LEGNICA – The newspapers of this industrial city in the southwest corner of Poland may one day carry a classified ad with the following offer:

FOR SALE: Large plot of land with apartment buildings, modern medical clinic, spacious gardens, movie theater and chapel. Isolated location, no nosy neighbors. Plenty of room for further construction.

It sounds like a perfect site for someone with an eye for development.

Except for one thing — every edifice on the 22-acre site in Legnica is crumbling.

And the area has, according to local legend, ghosts.

Nazi ghosts.

The venue of an elite Nazi Army hospital that fell into communist hands after World War II, the forested area has lay deserted, in ruins, since Communism ended here in 1993 and the Soviet Army left in a hurry.

The plot of land known as “The Russian Hospital,” unmarked down a narrow road from Zlotoryska Street, is the largest still-undeveloped Nazi-era site in Legnica, maybe in Poland.

No electricity or running water can be found in the buildings, giving them the appearance of a setting for a horror film about a devastated society.

About a mile from the populated part of Legnica, near a major highway under construction, the land, which could be a valuable site along the continent’s roads of commerce, sits empty.

Legnica, Poland. Wikimedia Commons

Some local Poles blame a Nazi curse. According to Legnica legend, ghosts of wounded Nazi soldiers have been spotted over the years wandering in the center of town several miles away, mainly in the railway station, which was thought to have been connected to the army hospital via a hidden tunnel.

“Stay out,” warns one of the few examples of graffiti on the buildings’ walls. There’s little vandalism, since there’s little left here to vandalize.

In the mid-1990s, the site briefly became the property of the municipal government, then was given to a few ethnic Poles as compensation for homes they had lost when evicted from Ukraine.

As far as is known, no Jews passed through the grounds’ gates. The hospital does not figure in Holocaust history, but its ties to the hated Nazi occupation army make it a site with tangential Jewish interest.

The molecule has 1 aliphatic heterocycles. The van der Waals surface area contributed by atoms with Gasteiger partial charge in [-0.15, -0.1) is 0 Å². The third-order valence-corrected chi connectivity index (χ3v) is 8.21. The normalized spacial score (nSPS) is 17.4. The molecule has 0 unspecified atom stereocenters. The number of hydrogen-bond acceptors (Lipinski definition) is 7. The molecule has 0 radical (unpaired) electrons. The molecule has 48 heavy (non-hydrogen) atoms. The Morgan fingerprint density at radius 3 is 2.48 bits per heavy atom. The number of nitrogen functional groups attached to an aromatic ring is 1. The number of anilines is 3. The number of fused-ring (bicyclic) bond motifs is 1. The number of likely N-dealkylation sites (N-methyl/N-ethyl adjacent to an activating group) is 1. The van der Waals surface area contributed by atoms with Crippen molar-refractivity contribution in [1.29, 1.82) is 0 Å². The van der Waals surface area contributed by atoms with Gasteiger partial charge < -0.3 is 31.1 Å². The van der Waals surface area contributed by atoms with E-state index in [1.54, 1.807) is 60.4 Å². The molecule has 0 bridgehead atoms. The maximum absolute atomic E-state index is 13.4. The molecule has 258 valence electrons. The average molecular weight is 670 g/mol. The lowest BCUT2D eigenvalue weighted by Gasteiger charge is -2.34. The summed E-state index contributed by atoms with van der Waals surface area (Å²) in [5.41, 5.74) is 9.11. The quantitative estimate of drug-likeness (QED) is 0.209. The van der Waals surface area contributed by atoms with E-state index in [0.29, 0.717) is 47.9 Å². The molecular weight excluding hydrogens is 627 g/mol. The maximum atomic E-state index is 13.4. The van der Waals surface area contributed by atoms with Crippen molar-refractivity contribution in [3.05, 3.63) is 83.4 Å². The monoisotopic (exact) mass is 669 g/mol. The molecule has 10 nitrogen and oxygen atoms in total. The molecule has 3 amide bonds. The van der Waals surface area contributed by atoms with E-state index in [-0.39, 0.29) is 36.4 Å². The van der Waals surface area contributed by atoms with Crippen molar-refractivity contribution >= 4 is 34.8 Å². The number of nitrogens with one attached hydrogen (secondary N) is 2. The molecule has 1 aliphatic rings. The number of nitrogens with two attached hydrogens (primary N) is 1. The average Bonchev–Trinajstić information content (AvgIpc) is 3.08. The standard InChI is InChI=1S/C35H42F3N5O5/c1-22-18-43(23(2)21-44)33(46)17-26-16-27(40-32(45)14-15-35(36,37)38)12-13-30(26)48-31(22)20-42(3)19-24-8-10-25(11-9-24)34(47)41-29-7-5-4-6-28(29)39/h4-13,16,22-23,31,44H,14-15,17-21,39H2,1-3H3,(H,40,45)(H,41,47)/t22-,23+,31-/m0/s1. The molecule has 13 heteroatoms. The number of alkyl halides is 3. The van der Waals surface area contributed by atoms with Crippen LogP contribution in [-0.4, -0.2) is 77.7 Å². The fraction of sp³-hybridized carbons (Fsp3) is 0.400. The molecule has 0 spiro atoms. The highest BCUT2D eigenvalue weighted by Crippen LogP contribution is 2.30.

“There are many different legends and stories,” said Wojciech Kondusza, a city hall official who has chronicled Legnica’s history.

The stories about the haunted Legnica site aren’t well-known among young residents here, said Kondusza, leading a visitor around the grounds one recent morning. He added, “The older generation knows.”

There’s a story of a man who was interested in buying the property several years ago, who fell to his death from the roof over the 36-meter swimming pool. The story may be apocryphal, but someone has painted the outline of a body with red paint alongside the detritus of the pool, which remains filled with rainwater that has seeped inside.

And there’s a story of a clock in a church steeple on the hospital grounds that would mysteriously explode during repairs.

Legnica is not alone. Kondusza says other Polish cities have similar Nazi legends.

The occasional wannabe-tourist will ask about the ghosts, said a security guard at the front gate, who keeps a pair of snarling, mixed-breed guard dogs at his side.

Kondusza pointed here to the remains of a fountain, there to a one-time garden. Amid the towering birch and pine trees are buildings with broken and boarded-up windows, sinks with no pipes, winding staircases that lead nowhere, clumps of untrimmed bushes, and the remains of warehouses, fuel depots, a restaurant and stores, and the three-story, 650-bed hospital that stretched more than the length of two football fields.

A street in Legnica, Poland. Wikimedia Commons

While birds chirped and tweeted overhead, a lone squirrel darting between buildings was the only sign of animal life on the grounds — no rats, no spider webs.

“Legends about haunted houses abound, especially in the former German territories, where people moved into dwellings [that once belonged to Jews], often finding them strange and alien — with plenty only too real bloody events witnessed there in the process,” said Konstanty Gebert, a prominent Polish journalist and longtime Jewish activist.

The most prominent example of this in Poland is Warsaw’s Silver Tower.

The skyscraper on Tlomackie Street, where the capital’s Great Synagogue stood until destroyed in April 1943 as part of the annihilation of the Warsaw Ghetto, suffered a series of misfortunes over nearly three decades of construction. The foundation started sinking. The building’s design changed. Financing collapsed. Work stopped after the Solidarity labor movement gained power. Various state-owned construction companies lost interest. Finally, the building was completed, with space set aside for a first-floor gallery of the Jewish Historical Institute, which helps Poles research their genealogical roots.

The owners of the “Russian Hospital” have not found interested buyers, and the city has no plans for the grounds, Kondusza said. “The City Hall has nothing to do with it.”

He said the land is worth about $34 million; the price to develop it, another $44 million.

The land may remain in the dissolute state in which the Soviet Army left it, Kondusza said. “Everything is left as it was. This is the way it was. This is the way it is.

“It may stay this way forever.”

Steve Lipman traveled to Legnica under the auspices of the Chief Rabbi of Poland.